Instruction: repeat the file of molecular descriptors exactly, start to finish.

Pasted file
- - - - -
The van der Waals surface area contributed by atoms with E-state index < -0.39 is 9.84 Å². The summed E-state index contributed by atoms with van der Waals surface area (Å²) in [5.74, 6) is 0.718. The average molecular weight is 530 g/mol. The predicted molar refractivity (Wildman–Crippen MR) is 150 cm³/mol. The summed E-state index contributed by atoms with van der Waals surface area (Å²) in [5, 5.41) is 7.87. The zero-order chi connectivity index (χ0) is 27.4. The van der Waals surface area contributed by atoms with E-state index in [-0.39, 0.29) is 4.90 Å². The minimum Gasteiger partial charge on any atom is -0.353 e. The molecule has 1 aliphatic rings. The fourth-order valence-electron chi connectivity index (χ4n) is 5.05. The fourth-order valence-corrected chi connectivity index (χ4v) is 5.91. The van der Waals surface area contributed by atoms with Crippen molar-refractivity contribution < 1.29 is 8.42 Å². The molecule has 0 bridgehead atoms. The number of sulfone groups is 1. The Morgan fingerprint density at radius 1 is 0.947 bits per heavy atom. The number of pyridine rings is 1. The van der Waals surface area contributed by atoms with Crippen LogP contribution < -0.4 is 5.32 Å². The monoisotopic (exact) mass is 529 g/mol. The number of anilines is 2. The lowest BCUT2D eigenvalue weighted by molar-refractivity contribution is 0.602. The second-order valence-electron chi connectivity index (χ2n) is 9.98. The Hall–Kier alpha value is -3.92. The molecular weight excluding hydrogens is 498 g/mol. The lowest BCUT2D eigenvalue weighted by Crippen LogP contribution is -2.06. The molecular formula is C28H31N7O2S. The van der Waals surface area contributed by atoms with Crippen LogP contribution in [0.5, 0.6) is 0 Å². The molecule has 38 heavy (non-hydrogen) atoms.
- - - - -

The van der Waals surface area contributed by atoms with E-state index < -0.39 is 9.84 Å². The summed E-state index contributed by atoms with van der Waals surface area (Å²) in [5.74, 6) is 0.718. The average molecular weight is 530 g/mol. The predicted molar refractivity (Wildman–Crippen MR) is 150 cm³/mol. The summed E-state index contributed by atoms with van der Waals surface area (Å²) in [5, 5.41) is 7.87. The zero-order chi connectivity index (χ0) is 27.4. The van der Waals surface area contributed by atoms with E-state index in [-0.39, 0.29) is 4.90 Å². The minimum Gasteiger partial charge on any atom is -0.353 e. The molecule has 1 aliphatic rings. The fourth-order valence-electron chi connectivity index (χ4n) is 5.05. The fourth-order valence-corrected chi connectivity index (χ4v) is 5.91. The van der Waals surface area contributed by atoms with Crippen molar-refractivity contribution < 1.29 is 8.42 Å². The molecule has 0 bridgehead atoms. The number of sulfone groups is 1. The Morgan fingerprint density at radius 1 is 0.947 bits per heavy atom. The number of pyridine rings is 1. The van der Waals surface area contributed by atoms with Crippen LogP contribution < -0.4 is 5.32 Å². The monoisotopic (exact) mass is 529 g/mol. The number of anilines is 2. The lowest BCUT2D eigenvalue weighted by molar-refractivity contribution is 0.602. The second-order valence-electron chi connectivity index (χ2n) is 9.98. The Hall–Kier alpha value is -3.92. The molecular weight excluding hydrogens is 498 g/mol. The lowest BCUT2D eigenvalue weighted by Crippen LogP contribution is -2.06. The molecular formula is C28H31N7O2S. The van der Waals surface area contributed by atoms with Crippen LogP contribution in [0.5, 0.6) is 0 Å². The molecule has 38 heavy (non-hydrogen) atoms.